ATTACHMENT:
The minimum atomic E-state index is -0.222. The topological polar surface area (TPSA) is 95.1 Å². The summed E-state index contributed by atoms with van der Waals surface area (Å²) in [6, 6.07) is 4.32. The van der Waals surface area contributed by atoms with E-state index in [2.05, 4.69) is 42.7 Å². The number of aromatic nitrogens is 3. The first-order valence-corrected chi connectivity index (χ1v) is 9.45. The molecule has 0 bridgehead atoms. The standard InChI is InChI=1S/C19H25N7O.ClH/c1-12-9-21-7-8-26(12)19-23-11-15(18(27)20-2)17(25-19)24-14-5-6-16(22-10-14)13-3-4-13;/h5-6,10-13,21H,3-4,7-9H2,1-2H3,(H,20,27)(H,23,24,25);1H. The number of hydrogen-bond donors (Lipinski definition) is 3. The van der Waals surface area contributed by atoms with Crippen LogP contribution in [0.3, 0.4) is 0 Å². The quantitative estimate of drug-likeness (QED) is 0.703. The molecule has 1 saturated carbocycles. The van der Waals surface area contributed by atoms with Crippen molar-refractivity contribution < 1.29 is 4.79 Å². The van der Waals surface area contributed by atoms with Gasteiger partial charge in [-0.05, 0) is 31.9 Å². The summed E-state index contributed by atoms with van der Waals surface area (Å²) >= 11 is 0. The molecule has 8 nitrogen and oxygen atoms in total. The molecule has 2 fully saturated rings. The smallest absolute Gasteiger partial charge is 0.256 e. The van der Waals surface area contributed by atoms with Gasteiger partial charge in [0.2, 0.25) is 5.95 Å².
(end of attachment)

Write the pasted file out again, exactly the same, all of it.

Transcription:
The minimum atomic E-state index is -0.222. The topological polar surface area (TPSA) is 95.1 Å². The summed E-state index contributed by atoms with van der Waals surface area (Å²) in [6, 6.07) is 4.32. The van der Waals surface area contributed by atoms with E-state index in [2.05, 4.69) is 42.7 Å². The number of aromatic nitrogens is 3. The first-order valence-corrected chi connectivity index (χ1v) is 9.45. The molecule has 0 bridgehead atoms. The standard InChI is InChI=1S/C19H25N7O.ClH/c1-12-9-21-7-8-26(12)19-23-11-15(18(27)20-2)17(25-19)24-14-5-6-16(22-10-14)13-3-4-13;/h5-6,10-13,21H,3-4,7-9H2,1-2H3,(H,20,27)(H,23,24,25);1H. The number of hydrogen-bond donors (Lipinski definition) is 3. The van der Waals surface area contributed by atoms with Crippen LogP contribution in [0.3, 0.4) is 0 Å². The quantitative estimate of drug-likeness (QED) is 0.703. The molecule has 1 saturated carbocycles. The van der Waals surface area contributed by atoms with Crippen molar-refractivity contribution < 1.29 is 4.79 Å². The van der Waals surface area contributed by atoms with Gasteiger partial charge in [-0.05, 0) is 31.9 Å². The summed E-state index contributed by atoms with van der Waals surface area (Å²) >= 11 is 0. The molecule has 8 nitrogen and oxygen atoms in total. The molecule has 2 fully saturated rings. The smallest absolute Gasteiger partial charge is 0.256 e. The van der Waals surface area contributed by atoms with Gasteiger partial charge in [0.2, 0.25) is 5.95 Å².